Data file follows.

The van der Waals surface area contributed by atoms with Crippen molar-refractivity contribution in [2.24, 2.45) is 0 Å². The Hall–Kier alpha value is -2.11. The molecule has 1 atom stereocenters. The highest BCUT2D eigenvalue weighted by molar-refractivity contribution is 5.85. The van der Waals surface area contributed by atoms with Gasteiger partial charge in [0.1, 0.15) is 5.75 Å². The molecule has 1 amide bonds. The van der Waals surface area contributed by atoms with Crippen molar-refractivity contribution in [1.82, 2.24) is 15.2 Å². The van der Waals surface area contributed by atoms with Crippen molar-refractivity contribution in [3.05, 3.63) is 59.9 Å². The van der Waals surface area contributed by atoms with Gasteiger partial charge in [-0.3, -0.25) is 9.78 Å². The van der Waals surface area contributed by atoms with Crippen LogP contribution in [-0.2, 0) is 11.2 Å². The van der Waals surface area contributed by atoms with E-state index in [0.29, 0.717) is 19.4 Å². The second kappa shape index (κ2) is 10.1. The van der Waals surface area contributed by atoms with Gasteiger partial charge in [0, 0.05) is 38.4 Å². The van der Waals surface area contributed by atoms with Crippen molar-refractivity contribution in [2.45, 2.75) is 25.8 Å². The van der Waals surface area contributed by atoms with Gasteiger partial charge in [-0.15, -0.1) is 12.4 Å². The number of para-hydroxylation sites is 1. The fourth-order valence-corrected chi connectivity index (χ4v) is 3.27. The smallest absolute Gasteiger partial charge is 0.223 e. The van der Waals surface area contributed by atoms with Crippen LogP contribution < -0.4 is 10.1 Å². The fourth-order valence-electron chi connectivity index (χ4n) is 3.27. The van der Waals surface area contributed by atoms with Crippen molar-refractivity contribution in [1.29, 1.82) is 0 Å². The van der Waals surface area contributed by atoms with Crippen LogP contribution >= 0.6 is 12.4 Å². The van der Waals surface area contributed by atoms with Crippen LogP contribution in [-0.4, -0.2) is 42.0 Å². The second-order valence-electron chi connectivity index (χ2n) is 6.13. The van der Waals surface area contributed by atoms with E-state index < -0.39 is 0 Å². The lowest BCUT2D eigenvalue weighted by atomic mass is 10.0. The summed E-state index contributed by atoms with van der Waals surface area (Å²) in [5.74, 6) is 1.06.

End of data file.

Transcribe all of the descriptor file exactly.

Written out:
The van der Waals surface area contributed by atoms with Crippen molar-refractivity contribution in [2.24, 2.45) is 0 Å². The Hall–Kier alpha value is -2.11. The molecule has 1 atom stereocenters. The highest BCUT2D eigenvalue weighted by molar-refractivity contribution is 5.85. The van der Waals surface area contributed by atoms with Gasteiger partial charge in [0.1, 0.15) is 5.75 Å². The molecule has 1 amide bonds. The van der Waals surface area contributed by atoms with Crippen molar-refractivity contribution in [1.82, 2.24) is 15.2 Å². The van der Waals surface area contributed by atoms with Crippen molar-refractivity contribution in [3.05, 3.63) is 59.9 Å². The van der Waals surface area contributed by atoms with Gasteiger partial charge in [-0.3, -0.25) is 9.78 Å². The van der Waals surface area contributed by atoms with Crippen LogP contribution in [-0.2, 0) is 11.2 Å². The van der Waals surface area contributed by atoms with E-state index in [0.29, 0.717) is 19.4 Å². The second kappa shape index (κ2) is 10.1. The van der Waals surface area contributed by atoms with Gasteiger partial charge in [0, 0.05) is 38.4 Å². The van der Waals surface area contributed by atoms with Crippen molar-refractivity contribution in [2.45, 2.75) is 25.8 Å². The van der Waals surface area contributed by atoms with Gasteiger partial charge in [-0.15, -0.1) is 12.4 Å². The number of para-hydroxylation sites is 1. The fourth-order valence-corrected chi connectivity index (χ4v) is 3.27. The smallest absolute Gasteiger partial charge is 0.223 e. The van der Waals surface area contributed by atoms with Crippen LogP contribution < -0.4 is 10.1 Å². The fourth-order valence-electron chi connectivity index (χ4n) is 3.27. The van der Waals surface area contributed by atoms with Crippen molar-refractivity contribution in [1.29, 1.82) is 0 Å². The van der Waals surface area contributed by atoms with Crippen LogP contribution >= 0.6 is 12.4 Å². The van der Waals surface area contributed by atoms with Crippen LogP contribution in [-0.4, -0.2) is 42.0 Å². The second-order valence-electron chi connectivity index (χ2n) is 6.13. The van der Waals surface area contributed by atoms with E-state index < -0.39 is 0 Å². The lowest BCUT2D eigenvalue weighted by atomic mass is 10.0. The summed E-state index contributed by atoms with van der Waals surface area (Å²) in [5.74, 6) is 1.06.